Heat Street debate: marital rape

My latest debate with Louise Mensch of Heat Street is on the subject of marital rape, concerning which my view that it is an oxymoron has been declared controversial in certain circles:

Louise Mensch: Do you agree that there’s no such thing as rape within marriage?

Vox Day: Yeah, I think it’s quite obvious that it’s not even possible for there to be anything that we describe as rape within marriage. I find it remarkable that someone would try and claim that it is beyond debate when this new concept of marital rape is not only very, very new but is in fact not even applicable to most of the human race. It’s very clear, for example, in India it’s part of the written law that it’s not possible, for even if force is involved, there cannot be rape between a man and a woman. In China the law is the same.

LM: Mm-hmm (affirmative) but there’s a difference between saying what the law is and saying what is morally right. You would agree that just because somebody says something is a law doesn’t make it so. Let’s just start with that basic principle.

Vox: There’s huge difference between morality and legality. I’d be the first to agree with that. The fact of the matter is that the concept of marital rape hangs on consent and because marriage is and has always granted consent, the act of marriage is a granting of consent, therefore it’s not possible for the consent to be withdrawn and then for rape to happen. In fact, the concept of marital rape is created by the cultural Marxists in an attempt to destroy the family and to destroy the institution of marriage.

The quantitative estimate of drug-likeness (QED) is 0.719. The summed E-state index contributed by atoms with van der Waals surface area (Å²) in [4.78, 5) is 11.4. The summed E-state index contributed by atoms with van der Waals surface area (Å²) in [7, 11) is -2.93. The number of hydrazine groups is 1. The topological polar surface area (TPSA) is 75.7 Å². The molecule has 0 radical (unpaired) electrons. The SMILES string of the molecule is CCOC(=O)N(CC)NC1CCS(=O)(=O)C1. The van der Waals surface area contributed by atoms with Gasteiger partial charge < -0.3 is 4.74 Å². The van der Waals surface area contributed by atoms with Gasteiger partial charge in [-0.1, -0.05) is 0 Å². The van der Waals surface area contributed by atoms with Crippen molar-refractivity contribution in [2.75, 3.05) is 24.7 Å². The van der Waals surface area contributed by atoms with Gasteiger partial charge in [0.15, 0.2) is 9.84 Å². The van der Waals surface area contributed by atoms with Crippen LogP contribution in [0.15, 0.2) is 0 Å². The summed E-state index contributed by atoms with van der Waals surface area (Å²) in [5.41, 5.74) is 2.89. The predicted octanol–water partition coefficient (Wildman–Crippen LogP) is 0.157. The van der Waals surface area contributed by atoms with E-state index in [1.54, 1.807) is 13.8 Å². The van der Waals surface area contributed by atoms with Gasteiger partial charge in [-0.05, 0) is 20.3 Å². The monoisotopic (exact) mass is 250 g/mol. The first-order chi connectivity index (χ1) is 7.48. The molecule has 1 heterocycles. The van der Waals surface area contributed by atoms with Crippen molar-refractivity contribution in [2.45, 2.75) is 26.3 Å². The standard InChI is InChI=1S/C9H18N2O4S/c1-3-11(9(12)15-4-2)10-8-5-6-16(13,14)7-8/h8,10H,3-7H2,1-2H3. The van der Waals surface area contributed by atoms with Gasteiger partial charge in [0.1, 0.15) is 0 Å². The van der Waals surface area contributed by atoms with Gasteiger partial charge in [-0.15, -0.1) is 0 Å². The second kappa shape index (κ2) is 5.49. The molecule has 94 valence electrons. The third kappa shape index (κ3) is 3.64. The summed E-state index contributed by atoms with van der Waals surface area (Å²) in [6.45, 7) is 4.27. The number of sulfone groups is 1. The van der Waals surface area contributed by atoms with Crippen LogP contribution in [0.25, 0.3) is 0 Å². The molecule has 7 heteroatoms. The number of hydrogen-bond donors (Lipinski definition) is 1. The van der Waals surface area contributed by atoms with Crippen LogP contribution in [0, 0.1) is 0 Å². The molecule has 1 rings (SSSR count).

LM: I’m going to say that that’s patent nonsense. If you consent to something once it doesn’t mean that you’ve given a blanket consent to it forever. We agree on the definition of rape – that rape is when one party forces sex on the other without their consent?

Vox: Yes.

LM: Good. We go that far. Your argument then hinges on the statement that to get married is to give an all-time consent forever to sex with your spouse?

Vox: Exactly. It’s no different than when you join the army. You only have to join the army once. You don’t get the choice to consent to obey orders every single time an order is given. In certain arrangements, and marriage is one of them, the agreement is a lasting one, and that’s why it’s something that should not be entered into lightly.

I find it both amusing and mildly disconcerting that a view which is consistent with the entire legal and philosophical history of the human race is suddenly supposed to be unimaginable. I mean, precisely how ignorant, precisely how brainwashed, does one have to be in order to be completely unable to imagine that which is not only recent history, but is still the law for most of the human race?